Baseline Assessment of Geisler Farm Site: Collection of Pre-BMP Monitoring Data

Date: 
Sep 2017

Issue

Being able to document water quality improvements produced by best management practices (BMPs) is important. Yet improved water quality demonstrated at the plot scale on research farms under controlled environments is difficult to replicate at the larger scale of producer fields because of variations in topography, soil types, hydrology and other factors. Confounding the process of demonstrating success is the absence of baseline monitoring data prior to BMP installation.

Objective

Baseline monitoring data will be collected at the 160-acre Jake Geisler farm located in Calhoun County, Iowa. The project objective is to characterize the soil, geology, hydrology and water quality conditions of the farm prior to the establishment of conservation BMPs. The assessment will provide baseline data so future land and water quality change implemented at the site can be more easily detected.

Approach

The farm site is bisected by two drainage ditches and recently was extensively tiled with more than 65,000 feet of new tile. The assessment will include collection of water samples from the tiles and ditches using grab sampling and a continuous Nitratax sensor, installation and sampling of shallow groundwater wells, geophysical investigation, and soil health assessment. Monitoring will begin in the fall of 2017 and continue through 2018. BMPs will be installed in 2018-2019 using funds provided by traditional federal and state programs.

Project Updates

August 2019

Well, tile and stream sampling at the Geisler farm led by Iowa Geological Survey was completed in December 2018. Ongoing monitoring of flowing tiles and the stream is being conducted by the Iowa Soybean Association. IGS is also collecting high frequency stream stage and water table measurements in 2019. During the reporting period, water level and quality data were compiled and analyzed. A groundwater flow model was built for the farm field to estimate groundwater discharge into the ditch. Nutrient loads exported from tiles and groundwater have been calculated. A final project research paper is being drafted.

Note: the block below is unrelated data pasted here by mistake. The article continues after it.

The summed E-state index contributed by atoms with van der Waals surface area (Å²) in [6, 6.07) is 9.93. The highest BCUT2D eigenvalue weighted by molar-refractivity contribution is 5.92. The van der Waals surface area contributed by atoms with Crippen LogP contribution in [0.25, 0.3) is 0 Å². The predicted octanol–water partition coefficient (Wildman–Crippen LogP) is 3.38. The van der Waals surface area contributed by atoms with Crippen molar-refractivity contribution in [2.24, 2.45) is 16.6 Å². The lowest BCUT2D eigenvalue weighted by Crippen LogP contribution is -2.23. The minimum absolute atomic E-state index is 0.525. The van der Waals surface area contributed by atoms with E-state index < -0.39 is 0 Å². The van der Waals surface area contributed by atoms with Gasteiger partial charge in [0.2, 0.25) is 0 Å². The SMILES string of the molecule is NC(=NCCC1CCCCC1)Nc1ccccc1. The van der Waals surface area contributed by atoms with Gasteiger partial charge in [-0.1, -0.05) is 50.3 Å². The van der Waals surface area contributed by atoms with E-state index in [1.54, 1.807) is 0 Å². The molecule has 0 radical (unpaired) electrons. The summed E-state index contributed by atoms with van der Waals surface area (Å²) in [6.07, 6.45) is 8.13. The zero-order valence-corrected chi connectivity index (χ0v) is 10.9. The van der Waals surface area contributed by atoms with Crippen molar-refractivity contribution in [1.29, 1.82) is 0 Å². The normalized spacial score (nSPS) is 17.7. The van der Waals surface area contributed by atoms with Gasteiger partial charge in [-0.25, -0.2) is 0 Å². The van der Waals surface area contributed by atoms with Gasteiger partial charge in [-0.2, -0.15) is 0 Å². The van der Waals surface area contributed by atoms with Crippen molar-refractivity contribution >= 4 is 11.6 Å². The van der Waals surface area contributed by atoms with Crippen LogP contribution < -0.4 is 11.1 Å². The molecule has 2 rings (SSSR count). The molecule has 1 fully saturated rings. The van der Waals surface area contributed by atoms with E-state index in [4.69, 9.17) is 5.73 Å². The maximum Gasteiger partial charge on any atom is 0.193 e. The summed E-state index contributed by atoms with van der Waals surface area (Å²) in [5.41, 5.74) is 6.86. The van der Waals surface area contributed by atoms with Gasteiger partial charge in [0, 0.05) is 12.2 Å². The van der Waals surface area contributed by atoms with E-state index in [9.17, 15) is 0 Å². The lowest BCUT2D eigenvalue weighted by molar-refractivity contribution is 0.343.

Results from the Geisler project will be shared as part of a presentation at the 2019 AGU meeting in San Francisco in December.

September 2018

From July to September, bi-weekly water sampling has been completed for all wells, flowing drainage tiles and stream water at the study site. Analysis of the soil samples has been completed and results are being compiled. 

June 2018

From April to June, bi-weekly water sampling has been completed for all wells, flowing drainage tiles and stream water at the study site. Results are being compiled. Each well was installed with a pressure transducer last fall and continues to monitor groundwater fluctuations 4 times per hour. Interestingly, even with the extensive rains in the area and the high water table, three drainage tiles have been consistently dry. Analysis of the soil samples continues with an anticipated completion sometime in August. 

March 2018

Bi-weekly water sampling of monitoring wells and flowing tiles got underway this quarter. Lab analysis for soil samples taken in November continues. 

December 2017

A detailed analysis of the project area was conducted by the IGS team. Geophysical studies were completed for the study area, including six electrical resistivity transects and a deep electrical conductivity survey. Sixty soil cores were collected in six transects. Shallow electrical conductivity was measured at each soil sampling location. Nine groundwater monitoring wells were installed, with three in each of three transects. Pressure transducers were installed in each well to continuously monitor water levels.